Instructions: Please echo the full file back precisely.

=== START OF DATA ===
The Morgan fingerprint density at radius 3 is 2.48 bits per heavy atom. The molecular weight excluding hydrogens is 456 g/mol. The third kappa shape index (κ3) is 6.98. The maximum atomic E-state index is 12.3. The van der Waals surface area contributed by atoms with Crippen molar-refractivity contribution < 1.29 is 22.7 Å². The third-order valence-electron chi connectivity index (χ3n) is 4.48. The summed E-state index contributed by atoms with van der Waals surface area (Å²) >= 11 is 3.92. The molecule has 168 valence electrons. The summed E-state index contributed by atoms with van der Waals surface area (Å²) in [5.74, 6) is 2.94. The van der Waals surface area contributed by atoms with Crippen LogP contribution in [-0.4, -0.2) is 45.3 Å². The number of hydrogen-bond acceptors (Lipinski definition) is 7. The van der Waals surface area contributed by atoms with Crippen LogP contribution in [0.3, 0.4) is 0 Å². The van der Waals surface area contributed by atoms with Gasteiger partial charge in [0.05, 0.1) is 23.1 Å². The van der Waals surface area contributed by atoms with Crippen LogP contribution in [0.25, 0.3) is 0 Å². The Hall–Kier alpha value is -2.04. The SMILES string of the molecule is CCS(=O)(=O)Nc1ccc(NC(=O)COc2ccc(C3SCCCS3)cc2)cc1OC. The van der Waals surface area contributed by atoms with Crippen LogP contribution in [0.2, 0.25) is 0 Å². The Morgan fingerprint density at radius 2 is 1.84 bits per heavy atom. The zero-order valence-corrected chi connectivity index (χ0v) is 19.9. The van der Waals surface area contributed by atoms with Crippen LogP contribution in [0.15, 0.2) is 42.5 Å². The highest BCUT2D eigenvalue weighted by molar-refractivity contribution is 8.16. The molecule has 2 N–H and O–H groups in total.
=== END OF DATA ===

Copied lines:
The Morgan fingerprint density at radius 3 is 2.48 bits per heavy atom. The molecular weight excluding hydrogens is 456 g/mol. The third kappa shape index (κ3) is 6.98. The maximum atomic E-state index is 12.3. The van der Waals surface area contributed by atoms with Crippen molar-refractivity contribution < 1.29 is 22.7 Å². The third-order valence-electron chi connectivity index (χ3n) is 4.48. The summed E-state index contributed by atoms with van der Waals surface area (Å²) >= 11 is 3.92. The molecule has 168 valence electrons. The summed E-state index contributed by atoms with van der Waals surface area (Å²) in [5.74, 6) is 2.94. The van der Waals surface area contributed by atoms with Crippen LogP contribution in [-0.4, -0.2) is 45.3 Å². The number of hydrogen-bond acceptors (Lipinski definition) is 7. The van der Waals surface area contributed by atoms with Crippen LogP contribution in [0.3, 0.4) is 0 Å². The van der Waals surface area contributed by atoms with Gasteiger partial charge in [0.05, 0.1) is 23.1 Å². The van der Waals surface area contributed by atoms with Crippen LogP contribution in [0.25, 0.3) is 0 Å². The Hall–Kier alpha value is -2.04. The SMILES string of the molecule is CCS(=O)(=O)Nc1ccc(NC(=O)COc2ccc(C3SCCCS3)cc2)cc1OC. The van der Waals surface area contributed by atoms with Crippen LogP contribution in [0.2, 0.25) is 0 Å². The Morgan fingerprint density at radius 2 is 1.84 bits per heavy atom. The zero-order valence-corrected chi connectivity index (χ0v) is 19.9. The van der Waals surface area contributed by atoms with Crippen LogP contribution in [0.15, 0.2) is 42.5 Å². The highest BCUT2D eigenvalue weighted by molar-refractivity contribution is 8.16. The molecule has 2 N–H and O–H groups in total.